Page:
Productivity is a mindset. It’s not a thing we do, it’s how we think. And, what works for one person does not work for another. Sometimes, one productivity tool works for one area of life, but not for another. For example, for the last four years, I’ve kept my work email at Inbox Zero; however, my personal email is a bit of a mess. In the last few months, I’ve worked hard to unsubscribe off of mailing lists I don’t look at and keep my personal inbox under a couple hundred. It’s a never ending work in progress!
Chrome Extensions help my productivity! Chrome Extensions are found in the Chrome Webstore and are tools that enhance the functionality of your Chrome browser. Here are eight great chrome extensions that make my life better!
The Great Suspender — Huge shoutout to my friend Dee Lanier for introducing me to this Extension! Seriously, this one is incredible. The Great Suspender will suspend tabs you aren’t currently using; mine is set to 30 minutes of inactivity. This saves memory space, and is especially great on a Chromebook.
Screencastify — Screencastify is such a time saver! With the free version, you can record up to 5 minute screencasts. I use this to create learning resources for my students for learning stations or sub days. And, when another teacher asks how to do something, I can quickly make a how-to screencast instead of typing out instructions. Once you click the extension, you can choose your audio and/or video inputs, then start recording. The video automatically saves to Google Drive, with the option to also upload to YouTube or Google Classroom.
Bitly — Shorten all the links! This bitly link shortener extension allows you to quickly shorten and customize the link endings for a website. Go to a website, click the extension, customize your ending (the part after bit.ly/), and share!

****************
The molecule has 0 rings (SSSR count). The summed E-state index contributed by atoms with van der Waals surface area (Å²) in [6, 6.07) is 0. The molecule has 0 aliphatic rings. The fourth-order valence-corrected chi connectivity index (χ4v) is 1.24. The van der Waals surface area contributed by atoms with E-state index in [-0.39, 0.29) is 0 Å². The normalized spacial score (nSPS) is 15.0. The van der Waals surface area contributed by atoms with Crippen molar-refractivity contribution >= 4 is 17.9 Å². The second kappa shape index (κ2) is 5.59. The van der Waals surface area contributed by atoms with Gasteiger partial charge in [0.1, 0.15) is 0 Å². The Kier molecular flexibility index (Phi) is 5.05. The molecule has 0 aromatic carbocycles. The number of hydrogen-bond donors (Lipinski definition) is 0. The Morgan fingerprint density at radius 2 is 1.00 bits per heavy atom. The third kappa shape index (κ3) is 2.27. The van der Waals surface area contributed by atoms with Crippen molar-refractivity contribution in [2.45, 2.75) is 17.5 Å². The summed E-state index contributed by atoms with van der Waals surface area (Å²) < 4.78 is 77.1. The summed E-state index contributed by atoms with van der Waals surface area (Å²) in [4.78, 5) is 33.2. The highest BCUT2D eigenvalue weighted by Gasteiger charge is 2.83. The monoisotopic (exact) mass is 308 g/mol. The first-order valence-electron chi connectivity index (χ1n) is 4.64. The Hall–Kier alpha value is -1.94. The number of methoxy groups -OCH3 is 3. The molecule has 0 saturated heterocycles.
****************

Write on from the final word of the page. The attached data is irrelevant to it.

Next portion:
OneTab — Anyone else always have a zillion tabs open, but don’t want to lose them all when you close your Chrome window? Save them all to OneTab! Click OneTab, and it’ll save all of the tabs in your current window into a convenient list. When you restart Chrome, you can reopen them. Or, if you’re working on a recurring project with the same websites (or Docs/Slides/etc), save and lock that tab group to reuse later.
Save to Keep — I LOVE Google Keep! (Sidenote: I can’t believe I’ve never blogged about Google Keep! I need to change that soon.) This extension conveniently saves a webpage to your Google Keep for easy reference later.
Adblock — Block all the ads, including on YouTube! I love that websites look cleaner and there are no ads to sit through on YouTube. Some news websites recognize adblockers, but all you have to do is click your adblock extension, click “pause on this site,” and refresh the site.
Tab Scissors — Full disclosure, I don’t use Tab Scissors anymore. I switched over to Magnet, a Mac app, which has a few more configurations. But, the idea is the same: split apart your tabs to work side-by-side. It’s so useful! Many people love Tab Glue too–the one downside is that it’ll gather ALL of your tabs, not just the ones you split apart. So, if you’re like me and have a zillion windows and tabs open, it’ll combine them all together!
Move It! — Set your time interval, and Move It will interrupt your work to add a little movement! These movement breaks are so important, especially while a lot of us are working from home.
What are your favorite Chrome Extensions? Leave them in the Comments!
2 thoughts on “Mari’s Favorite Chrome Extensions”
Saving web pages via a Chrome Extension is a need for everyone, I think. Rather than Google Keep, I use Evernote. Its ‘Save to Evernote’ extension for web pages eliminates virtually all of the page clutter. Also, the Evernote function to create a ‘New SCREENSHOT’ note, though not actually a Chrome Extension, is priceless for grabbing anything off any screen, Chrome or otherwise, then annotating the captured image. I’m not saying EN is better than Keep, just supporting your lust for saving web pages via an Extension.
Grammarly is my other worthy-of-mention Chrome Extension, which is valuable for checking the composition of any typed content (it is monitoring my use of language as I type this in Chrome and flagged two errors!).
Thanks for your list; I hope to try a couple of them.